Friday, December 11, 2009

Maybe we SHOULD be decking the halls with holly...


Have you ever been able to keep one alive past the month of December? I have a friend who buys a dozen each year for a band concert. He swears he can hear them whispering "Assassin" when he enters the store.

I'm not even sure they are a flower. I think they are leaves that are photosynthesisically altered. (I did make that word up, but it seems to work.) Starved for light, they protest in bright red. 

Someone gives me at least one poinsettia plant per year. I always shake my head in sympathy at the plant, knowing it has a shelf life in my house. Expiration date: December 26. It is very difficult for me to want to nurture a plant that involves keeping it alive for 12 more months (and two of those months must be spent in and out of a regimented dark closet schedule). I know that Lowe's will have them for $5 again next year, so what is the point? It is hard to have simpatico for a plant that requires spell check each time it is mentioned.

With all my spare time in the evening, I read a website by the University of Illinois about this plant. This hallowed institution claims that, contrary to popular belief, the poinsettia is not poisonous. They reference a study by their friends at Ohio State University who state that a 50 pound child who ate 500 bracts (the modified leaves in the center of the "flower") might only suffer a "slight tummy ache".  I wasn't aware that laboratory rats had been replaced by small children for research involving supposedly poisonous substances. ("Here little Johnny, why don't you try a bushel barrel full of these yummy  bracts...")

More reasons to love this plant? It gives off a milky sap that can cause skin irritation. (But no stomach ache, apparently.) Fresh poinsettias have little pollen; a plant that sheds pollen is about to lose its leaves. (Useful information akin to thumping a watermelon for ripeness.) 74% of people prefer red poinsettias, and Disneyworld/land will only display the crimson ones for the viewing pleasure of their holiday crowds.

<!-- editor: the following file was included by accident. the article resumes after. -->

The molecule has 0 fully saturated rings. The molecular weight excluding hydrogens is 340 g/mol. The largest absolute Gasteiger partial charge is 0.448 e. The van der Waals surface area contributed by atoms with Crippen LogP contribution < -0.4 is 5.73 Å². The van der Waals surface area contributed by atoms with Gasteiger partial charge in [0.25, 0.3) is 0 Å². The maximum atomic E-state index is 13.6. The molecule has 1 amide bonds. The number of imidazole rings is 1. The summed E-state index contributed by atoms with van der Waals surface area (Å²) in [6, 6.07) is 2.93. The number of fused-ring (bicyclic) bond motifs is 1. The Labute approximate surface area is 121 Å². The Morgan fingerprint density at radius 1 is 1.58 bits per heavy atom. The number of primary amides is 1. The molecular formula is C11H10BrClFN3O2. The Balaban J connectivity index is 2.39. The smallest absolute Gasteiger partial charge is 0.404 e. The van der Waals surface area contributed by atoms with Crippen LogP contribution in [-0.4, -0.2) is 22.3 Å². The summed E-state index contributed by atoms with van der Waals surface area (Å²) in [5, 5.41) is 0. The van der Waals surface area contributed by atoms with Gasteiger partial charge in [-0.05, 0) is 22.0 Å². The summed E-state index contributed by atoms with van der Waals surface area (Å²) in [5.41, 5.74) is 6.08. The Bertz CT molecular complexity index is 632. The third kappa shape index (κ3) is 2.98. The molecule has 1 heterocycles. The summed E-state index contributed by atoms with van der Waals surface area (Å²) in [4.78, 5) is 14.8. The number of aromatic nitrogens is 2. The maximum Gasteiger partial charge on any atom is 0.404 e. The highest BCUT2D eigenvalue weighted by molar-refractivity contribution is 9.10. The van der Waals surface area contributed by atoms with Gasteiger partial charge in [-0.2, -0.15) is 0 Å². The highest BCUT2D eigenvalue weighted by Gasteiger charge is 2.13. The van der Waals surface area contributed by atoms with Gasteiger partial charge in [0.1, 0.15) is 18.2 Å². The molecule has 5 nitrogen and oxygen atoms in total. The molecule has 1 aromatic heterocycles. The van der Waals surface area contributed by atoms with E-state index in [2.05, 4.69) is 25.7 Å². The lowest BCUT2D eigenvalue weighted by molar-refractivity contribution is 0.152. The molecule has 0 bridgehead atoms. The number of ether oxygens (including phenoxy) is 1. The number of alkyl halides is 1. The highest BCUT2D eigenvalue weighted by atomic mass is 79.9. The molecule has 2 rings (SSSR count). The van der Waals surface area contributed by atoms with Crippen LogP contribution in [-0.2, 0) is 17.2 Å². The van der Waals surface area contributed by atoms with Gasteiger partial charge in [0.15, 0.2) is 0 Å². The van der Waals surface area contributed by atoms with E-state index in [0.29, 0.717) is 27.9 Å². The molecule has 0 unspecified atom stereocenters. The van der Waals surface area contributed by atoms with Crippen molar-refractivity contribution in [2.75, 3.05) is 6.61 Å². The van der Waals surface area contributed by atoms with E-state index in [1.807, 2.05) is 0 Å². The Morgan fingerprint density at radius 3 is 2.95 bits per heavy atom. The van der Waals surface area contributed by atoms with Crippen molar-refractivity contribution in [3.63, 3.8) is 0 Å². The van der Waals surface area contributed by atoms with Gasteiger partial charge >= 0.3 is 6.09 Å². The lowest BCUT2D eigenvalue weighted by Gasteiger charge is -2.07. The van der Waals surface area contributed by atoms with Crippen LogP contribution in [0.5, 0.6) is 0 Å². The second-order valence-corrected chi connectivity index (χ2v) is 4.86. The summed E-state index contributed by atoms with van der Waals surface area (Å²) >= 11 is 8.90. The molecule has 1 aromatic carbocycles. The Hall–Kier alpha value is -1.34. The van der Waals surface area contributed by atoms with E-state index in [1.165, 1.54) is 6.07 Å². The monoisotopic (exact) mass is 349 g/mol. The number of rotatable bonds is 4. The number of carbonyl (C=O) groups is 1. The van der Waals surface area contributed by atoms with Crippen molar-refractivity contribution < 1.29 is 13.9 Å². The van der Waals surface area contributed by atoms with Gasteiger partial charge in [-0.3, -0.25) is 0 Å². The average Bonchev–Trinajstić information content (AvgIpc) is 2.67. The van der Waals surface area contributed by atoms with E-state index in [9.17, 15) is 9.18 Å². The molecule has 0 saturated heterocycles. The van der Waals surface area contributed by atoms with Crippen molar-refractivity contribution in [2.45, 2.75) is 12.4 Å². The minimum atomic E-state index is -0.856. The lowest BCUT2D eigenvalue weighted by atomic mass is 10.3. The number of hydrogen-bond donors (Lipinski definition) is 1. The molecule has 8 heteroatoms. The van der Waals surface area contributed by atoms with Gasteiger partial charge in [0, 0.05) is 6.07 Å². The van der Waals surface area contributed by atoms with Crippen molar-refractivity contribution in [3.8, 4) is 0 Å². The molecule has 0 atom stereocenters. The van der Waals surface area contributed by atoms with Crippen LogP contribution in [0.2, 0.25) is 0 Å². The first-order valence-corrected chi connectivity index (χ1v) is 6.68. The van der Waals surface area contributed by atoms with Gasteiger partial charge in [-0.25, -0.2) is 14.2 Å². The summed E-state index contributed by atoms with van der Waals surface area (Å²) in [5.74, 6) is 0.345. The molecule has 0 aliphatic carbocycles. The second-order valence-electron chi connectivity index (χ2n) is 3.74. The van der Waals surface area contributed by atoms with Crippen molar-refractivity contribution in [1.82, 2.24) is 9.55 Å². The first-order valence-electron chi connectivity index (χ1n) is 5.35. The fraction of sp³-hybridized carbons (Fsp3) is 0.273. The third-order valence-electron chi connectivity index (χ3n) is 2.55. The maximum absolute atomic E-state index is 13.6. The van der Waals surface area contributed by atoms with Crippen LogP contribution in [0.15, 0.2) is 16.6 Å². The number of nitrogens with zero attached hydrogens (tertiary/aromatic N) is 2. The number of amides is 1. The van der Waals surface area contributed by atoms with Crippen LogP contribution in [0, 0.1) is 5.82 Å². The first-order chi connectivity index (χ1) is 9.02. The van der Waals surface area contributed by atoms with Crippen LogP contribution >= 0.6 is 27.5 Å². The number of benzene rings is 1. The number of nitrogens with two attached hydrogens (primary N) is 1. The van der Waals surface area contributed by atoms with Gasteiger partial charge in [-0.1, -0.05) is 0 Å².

A last sobering factoid: 80% of these plants are purchased by women who are aged 40 or above. I happen to know that is a snapshot of my blog-reading demographic. (Except for Patty Raines' girls who are so kind to stop by and read the rants and raves of their mother's old friend.) In a six week period, you all will help purchase 61 million plants, of which 27 will still be alive in February. Spreading the love with a shedding poinsettia on Valentine's Day.

In writing this blog entry, I found out that today is National Poinsettia Day, and I am so glad to do my part in helping you recognize and celebrate this fact. This day was instituted by an Act of Congress with lobbying efforts by the Paul Ecke Ranch, which raises 80% of the plants in the US and gave the start to 90% of poinsettias in the world.  If you've purchased a plant, you are a small cog in the wheel of the Christmas Machine that will be unplugged in a few weeks.

So, Happy National Poinsettia Day. And join me later this week when we will be discussing all things tinsel, fruitcake and inflatable front yard Christmas decorations. Because nothing says "Merry Christmas" like a 9 foot Santa on a Harley.


Buttercup said...

You made me laugh today. I get a poinsetta every year. In fact a very large (3 feet) one is sitting six feet from me. It is lovely, but the aftermath, when it has shed all its leaves and I am too guilty to throw it out is not lovely. Looking forward to your fruitcake etc. thoughts. I never dreamt I was part of a giant poinsetta conspiracy.

Thanks for your good wishes. Hope your friend is having a great visit. The weather was relatively mild today.

Anonymous said...

Well, I'm a tad under 40!